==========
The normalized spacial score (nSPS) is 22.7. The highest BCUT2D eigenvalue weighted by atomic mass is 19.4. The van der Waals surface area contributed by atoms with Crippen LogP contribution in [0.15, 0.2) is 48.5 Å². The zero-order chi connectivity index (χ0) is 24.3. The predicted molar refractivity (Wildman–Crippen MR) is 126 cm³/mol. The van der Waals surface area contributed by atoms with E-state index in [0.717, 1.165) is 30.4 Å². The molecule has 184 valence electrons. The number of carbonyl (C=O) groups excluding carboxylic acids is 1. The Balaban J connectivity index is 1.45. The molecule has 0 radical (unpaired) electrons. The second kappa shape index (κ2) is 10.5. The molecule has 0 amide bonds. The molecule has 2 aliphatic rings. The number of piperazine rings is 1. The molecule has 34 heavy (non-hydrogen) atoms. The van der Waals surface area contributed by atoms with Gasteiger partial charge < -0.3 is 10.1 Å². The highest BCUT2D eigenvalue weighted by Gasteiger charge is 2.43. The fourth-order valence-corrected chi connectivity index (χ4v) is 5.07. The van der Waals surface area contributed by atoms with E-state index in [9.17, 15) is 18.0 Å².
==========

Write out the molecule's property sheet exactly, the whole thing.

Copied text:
The normalized spacial score (nSPS) is 22.7. The highest BCUT2D eigenvalue weighted by atomic mass is 19.4. The van der Waals surface area contributed by atoms with Crippen LogP contribution in [0.15, 0.2) is 48.5 Å². The zero-order chi connectivity index (χ0) is 24.3. The predicted molar refractivity (Wildman–Crippen MR) is 126 cm³/mol. The van der Waals surface area contributed by atoms with E-state index in [0.717, 1.165) is 30.4 Å². The molecule has 184 valence electrons. The number of carbonyl (C=O) groups excluding carboxylic acids is 1. The Balaban J connectivity index is 1.45. The molecule has 0 radical (unpaired) electrons. The second kappa shape index (κ2) is 10.5. The molecule has 0 amide bonds. The molecule has 2 aliphatic rings. The number of piperazine rings is 1. The molecule has 34 heavy (non-hydrogen) atoms. The van der Waals surface area contributed by atoms with Gasteiger partial charge < -0.3 is 10.1 Å². The highest BCUT2D eigenvalue weighted by Gasteiger charge is 2.43. The fourth-order valence-corrected chi connectivity index (χ4v) is 5.07. The van der Waals surface area contributed by atoms with E-state index in [9.17, 15) is 18.0 Å².